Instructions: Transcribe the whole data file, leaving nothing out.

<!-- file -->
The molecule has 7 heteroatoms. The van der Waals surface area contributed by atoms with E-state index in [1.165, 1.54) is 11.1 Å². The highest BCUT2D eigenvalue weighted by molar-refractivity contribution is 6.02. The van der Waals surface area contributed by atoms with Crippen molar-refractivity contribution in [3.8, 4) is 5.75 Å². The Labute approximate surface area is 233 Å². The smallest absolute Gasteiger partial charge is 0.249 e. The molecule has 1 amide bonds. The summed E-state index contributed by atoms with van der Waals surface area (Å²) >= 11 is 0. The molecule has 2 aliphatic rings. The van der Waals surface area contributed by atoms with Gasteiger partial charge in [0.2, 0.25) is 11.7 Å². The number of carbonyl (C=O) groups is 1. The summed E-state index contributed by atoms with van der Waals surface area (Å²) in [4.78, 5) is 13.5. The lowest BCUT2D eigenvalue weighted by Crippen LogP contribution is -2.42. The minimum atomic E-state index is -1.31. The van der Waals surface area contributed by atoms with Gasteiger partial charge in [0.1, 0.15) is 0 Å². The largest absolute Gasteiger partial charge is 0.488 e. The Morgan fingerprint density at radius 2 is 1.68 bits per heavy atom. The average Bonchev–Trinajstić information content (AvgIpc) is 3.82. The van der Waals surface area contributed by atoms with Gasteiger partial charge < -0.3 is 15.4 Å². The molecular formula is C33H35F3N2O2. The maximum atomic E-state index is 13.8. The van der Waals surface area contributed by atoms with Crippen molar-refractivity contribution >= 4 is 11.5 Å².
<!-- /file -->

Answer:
The molecule has 7 heteroatoms. The van der Waals surface area contributed by atoms with E-state index in [1.165, 1.54) is 11.1 Å². The highest BCUT2D eigenvalue weighted by molar-refractivity contribution is 6.02. The van der Waals surface area contributed by atoms with Crippen molar-refractivity contribution in [3.8, 4) is 5.75 Å². The Labute approximate surface area is 233 Å². The smallest absolute Gasteiger partial charge is 0.249 e. The molecule has 1 amide bonds. The summed E-state index contributed by atoms with van der Waals surface area (Å²) >= 11 is 0. The molecule has 2 aliphatic rings. The van der Waals surface area contributed by atoms with Gasteiger partial charge in [0.2, 0.25) is 11.7 Å². The number of carbonyl (C=O) groups is 1. The summed E-state index contributed by atoms with van der Waals surface area (Å²) in [4.78, 5) is 13.5. The lowest BCUT2D eigenvalue weighted by Crippen LogP contribution is -2.42. The minimum atomic E-state index is -1.31. The van der Waals surface area contributed by atoms with Gasteiger partial charge in [0.1, 0.15) is 0 Å². The largest absolute Gasteiger partial charge is 0.488 e. The Morgan fingerprint density at radius 2 is 1.68 bits per heavy atom. The average Bonchev–Trinajstić information content (AvgIpc) is 3.82. The van der Waals surface area contributed by atoms with Gasteiger partial charge < -0.3 is 15.4 Å². The molecular formula is C33H35F3N2O2. The maximum atomic E-state index is 13.8. The van der Waals surface area contributed by atoms with Crippen molar-refractivity contribution >= 4 is 11.5 Å².